Sunday, October 30, 2005
Lost In The Corn Hole. I Mean Maze. Corn Maze.
This week is similar to last week in several ways: 1) the electronic monitoring ankle bracelet is still attached and functioning, 2) still handsome, me and 3) Mrs. Pops has taken Monday off, which is a HUGE problem, post-wise. It means major, major disruption of my routine. Very disturbing. More time driving around and interacting with actual people means less time sitting on my ass trying to think up jokes about people having sex with jack-o'-lanterns. Seriously, that's what you people would be getting if I had the time.

But alas, this "family" thing is seriously cramping by blogging style. Go go go, do do do. I haven't even had time to take all my pants in to be let out, as I do at the start of every holiday season.

Like it or not, this is the beginning of the holiday season. I saw my first fake evergreen garland around a post inside the Best Buy this weekend. It's here, people.

I also know it's the holiday season because we've already begun enjoying our annual series of traditional events I like to call "Get Horrendously Overcharged While Doing Things I Hate". Stuff that makes kids happy but involve me standing in lines and interacting with goats.

Let me explain:

This weekend we took the kids to the big giant Pumpkin Patch. For those without children, these are super-commericialized "farms" where you can go and celebrate the spirit of Halloween by paying way too much for a pumpkin.

Usually this involves a mall parking lot, a giant tarp, a few hay bales (bails? I think it's "bales") and an inflatable bouncy-house.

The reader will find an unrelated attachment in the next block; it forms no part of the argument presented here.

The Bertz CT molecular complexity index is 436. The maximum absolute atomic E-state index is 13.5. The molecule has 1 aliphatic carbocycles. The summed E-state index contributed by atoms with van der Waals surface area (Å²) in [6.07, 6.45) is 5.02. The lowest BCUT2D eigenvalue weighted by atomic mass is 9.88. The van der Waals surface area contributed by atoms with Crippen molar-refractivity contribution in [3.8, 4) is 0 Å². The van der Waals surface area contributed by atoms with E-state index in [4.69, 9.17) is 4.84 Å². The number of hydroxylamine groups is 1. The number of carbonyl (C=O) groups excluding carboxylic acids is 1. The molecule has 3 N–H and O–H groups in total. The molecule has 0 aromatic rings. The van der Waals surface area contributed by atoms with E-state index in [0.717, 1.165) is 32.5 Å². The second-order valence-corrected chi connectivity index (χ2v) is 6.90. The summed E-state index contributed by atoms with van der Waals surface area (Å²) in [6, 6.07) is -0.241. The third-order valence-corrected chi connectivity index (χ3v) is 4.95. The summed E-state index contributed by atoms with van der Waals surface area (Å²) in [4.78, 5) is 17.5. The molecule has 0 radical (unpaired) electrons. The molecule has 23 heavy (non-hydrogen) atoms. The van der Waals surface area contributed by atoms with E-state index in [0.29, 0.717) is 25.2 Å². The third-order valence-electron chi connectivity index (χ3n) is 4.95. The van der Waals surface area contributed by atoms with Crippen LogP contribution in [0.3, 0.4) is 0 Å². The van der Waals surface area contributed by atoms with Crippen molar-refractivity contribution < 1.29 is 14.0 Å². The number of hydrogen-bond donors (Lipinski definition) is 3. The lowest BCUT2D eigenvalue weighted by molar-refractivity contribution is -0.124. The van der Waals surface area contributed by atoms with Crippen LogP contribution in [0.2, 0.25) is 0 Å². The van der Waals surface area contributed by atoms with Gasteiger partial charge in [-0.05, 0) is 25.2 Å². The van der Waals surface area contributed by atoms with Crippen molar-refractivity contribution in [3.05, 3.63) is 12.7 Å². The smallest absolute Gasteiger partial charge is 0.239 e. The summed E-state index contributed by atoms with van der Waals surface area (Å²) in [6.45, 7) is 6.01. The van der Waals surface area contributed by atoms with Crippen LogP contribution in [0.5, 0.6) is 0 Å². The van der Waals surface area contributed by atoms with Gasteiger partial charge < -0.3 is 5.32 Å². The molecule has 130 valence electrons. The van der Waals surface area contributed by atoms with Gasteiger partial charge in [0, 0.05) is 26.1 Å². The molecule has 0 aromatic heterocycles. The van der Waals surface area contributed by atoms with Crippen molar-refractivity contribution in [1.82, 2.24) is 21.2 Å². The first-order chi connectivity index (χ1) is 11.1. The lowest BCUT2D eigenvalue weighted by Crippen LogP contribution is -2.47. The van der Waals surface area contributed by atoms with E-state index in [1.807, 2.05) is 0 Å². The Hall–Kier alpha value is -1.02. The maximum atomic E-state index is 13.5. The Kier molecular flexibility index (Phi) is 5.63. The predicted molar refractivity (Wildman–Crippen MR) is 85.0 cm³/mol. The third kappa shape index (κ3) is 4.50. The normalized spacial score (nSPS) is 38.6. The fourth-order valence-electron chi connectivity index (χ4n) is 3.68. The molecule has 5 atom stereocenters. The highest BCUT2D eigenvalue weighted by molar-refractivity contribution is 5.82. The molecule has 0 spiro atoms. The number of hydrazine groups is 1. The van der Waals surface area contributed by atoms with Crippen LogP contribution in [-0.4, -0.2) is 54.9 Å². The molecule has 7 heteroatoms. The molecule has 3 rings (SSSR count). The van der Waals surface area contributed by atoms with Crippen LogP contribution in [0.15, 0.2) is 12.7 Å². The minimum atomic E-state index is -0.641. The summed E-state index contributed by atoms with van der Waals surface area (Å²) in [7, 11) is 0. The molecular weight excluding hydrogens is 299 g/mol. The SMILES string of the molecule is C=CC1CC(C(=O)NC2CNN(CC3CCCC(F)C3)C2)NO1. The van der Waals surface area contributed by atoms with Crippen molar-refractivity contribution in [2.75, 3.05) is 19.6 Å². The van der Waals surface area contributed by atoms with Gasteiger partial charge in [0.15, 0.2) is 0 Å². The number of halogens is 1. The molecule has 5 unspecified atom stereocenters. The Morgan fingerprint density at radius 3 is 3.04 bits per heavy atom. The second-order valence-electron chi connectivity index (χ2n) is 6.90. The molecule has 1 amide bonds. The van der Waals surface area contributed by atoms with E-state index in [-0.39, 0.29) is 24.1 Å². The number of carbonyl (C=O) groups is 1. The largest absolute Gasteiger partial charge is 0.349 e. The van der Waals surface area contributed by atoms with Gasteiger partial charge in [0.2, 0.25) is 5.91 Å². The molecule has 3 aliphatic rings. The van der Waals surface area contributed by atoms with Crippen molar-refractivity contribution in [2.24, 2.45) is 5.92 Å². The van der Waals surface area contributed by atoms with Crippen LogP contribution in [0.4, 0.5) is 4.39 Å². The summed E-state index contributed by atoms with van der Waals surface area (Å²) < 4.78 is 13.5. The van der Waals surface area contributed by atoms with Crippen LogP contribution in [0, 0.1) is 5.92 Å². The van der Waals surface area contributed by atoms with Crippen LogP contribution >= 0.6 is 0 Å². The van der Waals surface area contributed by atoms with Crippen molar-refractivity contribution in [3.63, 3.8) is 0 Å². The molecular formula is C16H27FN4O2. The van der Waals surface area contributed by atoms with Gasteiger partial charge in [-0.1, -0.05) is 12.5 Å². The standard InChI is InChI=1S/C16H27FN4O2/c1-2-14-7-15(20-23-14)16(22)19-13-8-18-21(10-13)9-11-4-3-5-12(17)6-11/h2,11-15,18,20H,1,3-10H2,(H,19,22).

Where I live is still on the edge of civilization, so if I drive far enough we can find an actual working pumpkin farm. We go to one every year way the fuck out in the wilds of San Bernardino county. There amid the actual pumpkins growing right out of the ground one can also find corn stalks and scare-crows and a petting zoo (hence the goats) and hay bales and giant inflatable bouncy-houses. Very authentic all of it.

The huge swath of maturing Christmas trees just adds to the Halloween feeling. The place converts from a pumpkin farm in October to a Christmas tree farm in November/December. So by repetitive association, nothing says "Halloween" to my children like a Christmas tree.

The main attraction, naturally, are the giant inflatable bouncy thingies that kids get to climb in/on. My oldest ones, anyway. The youngest is still in the scream-until-I-can-go-and-then-cry-until-daddy-has-to-crawl-in-and-get-me phase, which is less charming than it sounds.

Each "attraction" costs a certain number of tickets. They use the ticket system for two reasons: 1) the awkward numbers of pre-bought tickets means you WILL have some left over less than the cost of another go on the giant tiger-face slide thingy, so either they get to keep your two bucks when you don't use them OR you give them another four bucks so two of your kids can go and 2) because "three tickets" in exchange for three minutes of fun-time sounds a lot less like gouging than "three dollars".

I was thinking about it as my kids ran and ran their blissed, sockless little hearts out. It works out to a dollar per minute to run around in one of these things. It would cost me less many to take them to a whore.

Not ANY whore of course. She'd have to be relatively clean and probably be willing to cut me a frequent-visitor discount in order to get a competitive rate. Also she'd have to be literate as my kids would probably just want her to read them a story or something. But what I'm saying is it's possible to be more money-wise than pumpkin-patch visiting.

I think the suggestion of taking my children to a whore is the right way to end this post here at the beginning of the holiday season.

Tomorrow I do not plan to post as I'll be busy with kids and shit like that. The latter half of my day is all booked up with my diabetic coma. Man, I love Halloween.

So Bucketeers, it is with a heavy heart that I say to you: Adieu. Until Tuesday. Assuming I come around by then.

This post on the Narcissus Scale: 9.7



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